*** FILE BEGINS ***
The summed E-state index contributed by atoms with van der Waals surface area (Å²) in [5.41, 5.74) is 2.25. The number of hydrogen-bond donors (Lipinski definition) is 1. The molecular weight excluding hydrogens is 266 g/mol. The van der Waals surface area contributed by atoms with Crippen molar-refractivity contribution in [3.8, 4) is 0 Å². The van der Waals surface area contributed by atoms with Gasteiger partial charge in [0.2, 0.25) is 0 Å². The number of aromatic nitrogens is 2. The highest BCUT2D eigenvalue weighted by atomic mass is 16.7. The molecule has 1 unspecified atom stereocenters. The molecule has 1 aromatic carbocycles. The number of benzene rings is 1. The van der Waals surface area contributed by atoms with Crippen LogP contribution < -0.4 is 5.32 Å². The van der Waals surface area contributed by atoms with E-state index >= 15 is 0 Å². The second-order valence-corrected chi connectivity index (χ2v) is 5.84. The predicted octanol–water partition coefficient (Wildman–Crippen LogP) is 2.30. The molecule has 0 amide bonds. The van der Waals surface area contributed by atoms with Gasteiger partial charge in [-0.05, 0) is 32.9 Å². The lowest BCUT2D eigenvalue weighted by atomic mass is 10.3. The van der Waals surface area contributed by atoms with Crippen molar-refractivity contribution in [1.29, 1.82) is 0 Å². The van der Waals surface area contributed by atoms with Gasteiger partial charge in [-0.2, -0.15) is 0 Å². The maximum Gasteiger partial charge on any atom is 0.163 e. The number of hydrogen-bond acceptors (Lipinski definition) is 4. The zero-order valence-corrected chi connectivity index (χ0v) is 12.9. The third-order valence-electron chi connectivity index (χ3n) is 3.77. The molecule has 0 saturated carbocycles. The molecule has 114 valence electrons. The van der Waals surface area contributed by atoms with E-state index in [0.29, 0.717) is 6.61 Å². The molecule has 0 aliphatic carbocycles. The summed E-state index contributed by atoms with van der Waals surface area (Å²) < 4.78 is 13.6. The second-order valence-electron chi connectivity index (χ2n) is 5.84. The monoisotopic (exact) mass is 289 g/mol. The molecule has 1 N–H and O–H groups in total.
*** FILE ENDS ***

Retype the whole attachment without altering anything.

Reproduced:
The summed E-state index contributed by atoms with van der Waals surface area (Å²) in [5.41, 5.74) is 2.25. The number of hydrogen-bond donors (Lipinski definition) is 1. The molecular weight excluding hydrogens is 266 g/mol. The van der Waals surface area contributed by atoms with Crippen molar-refractivity contribution in [3.8, 4) is 0 Å². The van der Waals surface area contributed by atoms with Gasteiger partial charge in [0.2, 0.25) is 0 Å². The number of aromatic nitrogens is 2. The highest BCUT2D eigenvalue weighted by atomic mass is 16.7. The molecule has 1 unspecified atom stereocenters. The molecule has 1 aromatic carbocycles. The number of benzene rings is 1. The van der Waals surface area contributed by atoms with Crippen LogP contribution < -0.4 is 5.32 Å². The van der Waals surface area contributed by atoms with E-state index >= 15 is 0 Å². The second-order valence-corrected chi connectivity index (χ2v) is 5.84. The predicted octanol–water partition coefficient (Wildman–Crippen LogP) is 2.30. The molecule has 0 amide bonds. The van der Waals surface area contributed by atoms with Gasteiger partial charge in [-0.05, 0) is 32.9 Å². The lowest BCUT2D eigenvalue weighted by atomic mass is 10.3. The van der Waals surface area contributed by atoms with Crippen molar-refractivity contribution in [1.29, 1.82) is 0 Å². The van der Waals surface area contributed by atoms with Gasteiger partial charge in [-0.2, -0.15) is 0 Å². The maximum Gasteiger partial charge on any atom is 0.163 e. The number of hydrogen-bond acceptors (Lipinski definition) is 4. The zero-order valence-corrected chi connectivity index (χ0v) is 12.9. The third-order valence-electron chi connectivity index (χ3n) is 3.77. The molecule has 0 saturated carbocycles. The molecule has 114 valence electrons. The van der Waals surface area contributed by atoms with E-state index in [0.29, 0.717) is 6.61 Å². The molecule has 0 aliphatic carbocycles. The summed E-state index contributed by atoms with van der Waals surface area (Å²) < 4.78 is 13.6. The second-order valence-electron chi connectivity index (χ2n) is 5.84. The monoisotopic (exact) mass is 289 g/mol. The molecule has 1 N–H and O–H groups in total.